On March 15, Arizona became the seventh state to require at least part-time instruction for certain grade levels. Oregon will join the list in two weeks, and Washington will join in three.
Gov. Doug Ducey’s (R-Ariz.) March 3 executive order requiring public schools to offer in-person instruction took effect March 15. High schools and middle schools in high-transmission counties are exempt from the order. Parents can still keep their children in virtual classes.
On March 12, Oregon Gov. Kate Brown (D) issued an executive order requiring public elementary schools to reopen no later than March 29 for hybrid or full-time in-person instruction. The order also requires public schools to open for grades 6-12 by April 19. Parents can still keep their children in fully remote instruction.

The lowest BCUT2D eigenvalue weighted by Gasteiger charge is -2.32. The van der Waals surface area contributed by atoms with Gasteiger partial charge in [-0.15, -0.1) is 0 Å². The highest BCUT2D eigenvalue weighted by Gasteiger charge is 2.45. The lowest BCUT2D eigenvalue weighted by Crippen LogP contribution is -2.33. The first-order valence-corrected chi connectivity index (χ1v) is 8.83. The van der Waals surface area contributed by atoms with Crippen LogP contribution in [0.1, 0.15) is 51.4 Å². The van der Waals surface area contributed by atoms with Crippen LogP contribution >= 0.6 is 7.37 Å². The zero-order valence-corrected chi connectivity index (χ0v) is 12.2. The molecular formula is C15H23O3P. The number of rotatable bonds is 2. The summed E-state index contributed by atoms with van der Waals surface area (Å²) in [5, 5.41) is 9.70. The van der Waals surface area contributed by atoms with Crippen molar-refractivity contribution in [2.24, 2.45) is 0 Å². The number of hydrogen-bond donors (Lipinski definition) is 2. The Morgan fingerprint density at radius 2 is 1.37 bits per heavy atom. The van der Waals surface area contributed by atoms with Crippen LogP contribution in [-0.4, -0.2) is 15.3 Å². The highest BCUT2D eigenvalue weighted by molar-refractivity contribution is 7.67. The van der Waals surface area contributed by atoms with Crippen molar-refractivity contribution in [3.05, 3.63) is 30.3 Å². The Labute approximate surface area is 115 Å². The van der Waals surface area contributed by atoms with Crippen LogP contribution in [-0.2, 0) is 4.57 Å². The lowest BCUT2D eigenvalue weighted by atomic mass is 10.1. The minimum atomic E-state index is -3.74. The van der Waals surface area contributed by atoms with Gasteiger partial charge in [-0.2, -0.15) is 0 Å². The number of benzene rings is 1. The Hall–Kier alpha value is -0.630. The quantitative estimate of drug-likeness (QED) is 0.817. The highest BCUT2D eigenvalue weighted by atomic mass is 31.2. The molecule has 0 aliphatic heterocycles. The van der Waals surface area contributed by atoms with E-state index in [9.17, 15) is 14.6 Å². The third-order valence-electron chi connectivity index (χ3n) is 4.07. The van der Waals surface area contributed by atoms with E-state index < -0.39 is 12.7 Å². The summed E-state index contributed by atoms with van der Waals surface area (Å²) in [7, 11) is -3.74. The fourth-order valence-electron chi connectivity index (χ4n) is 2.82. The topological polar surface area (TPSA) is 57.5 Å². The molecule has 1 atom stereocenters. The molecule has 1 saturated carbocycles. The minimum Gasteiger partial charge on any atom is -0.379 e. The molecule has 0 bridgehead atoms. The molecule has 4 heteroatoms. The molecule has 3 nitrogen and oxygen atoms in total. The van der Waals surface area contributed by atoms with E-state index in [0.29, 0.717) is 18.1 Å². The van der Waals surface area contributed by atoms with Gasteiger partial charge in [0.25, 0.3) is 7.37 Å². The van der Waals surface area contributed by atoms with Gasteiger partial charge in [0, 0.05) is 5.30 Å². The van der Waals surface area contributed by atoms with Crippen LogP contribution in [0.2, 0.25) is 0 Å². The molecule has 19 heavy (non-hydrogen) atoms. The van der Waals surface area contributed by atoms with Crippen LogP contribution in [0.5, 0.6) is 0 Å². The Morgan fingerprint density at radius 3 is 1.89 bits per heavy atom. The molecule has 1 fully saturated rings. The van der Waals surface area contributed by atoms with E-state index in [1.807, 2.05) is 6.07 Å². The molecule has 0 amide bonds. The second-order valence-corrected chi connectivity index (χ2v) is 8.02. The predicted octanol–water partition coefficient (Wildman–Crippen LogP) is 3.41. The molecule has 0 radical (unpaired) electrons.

Washington Gov. Jay Inslee (D) also said on March 12 he will soon issue an emergency proclamation requiring elementary schools to provide students at least two partial days of in-person instruction by April 5. Schools must provide older students the same by April 19. As of March 15, Inslee had not signed the proclamation.
All three states had previously left reopening decisions to school districts.
- Four states (Calif., Del., Hawaii, N.M.) and Washington, D.C. had state-ordered regional school closures, required closures for certain grade levels, or allowed hybrid instruction only.
- Five states (Ark., Fla., Iowa, N.H., Texas) had state-ordered in-person instruction
- Two states (Ariz., W.Va.) had state-ordered in-person instruction for certain grades.
- Thirty-nine states left decisions to schools or districts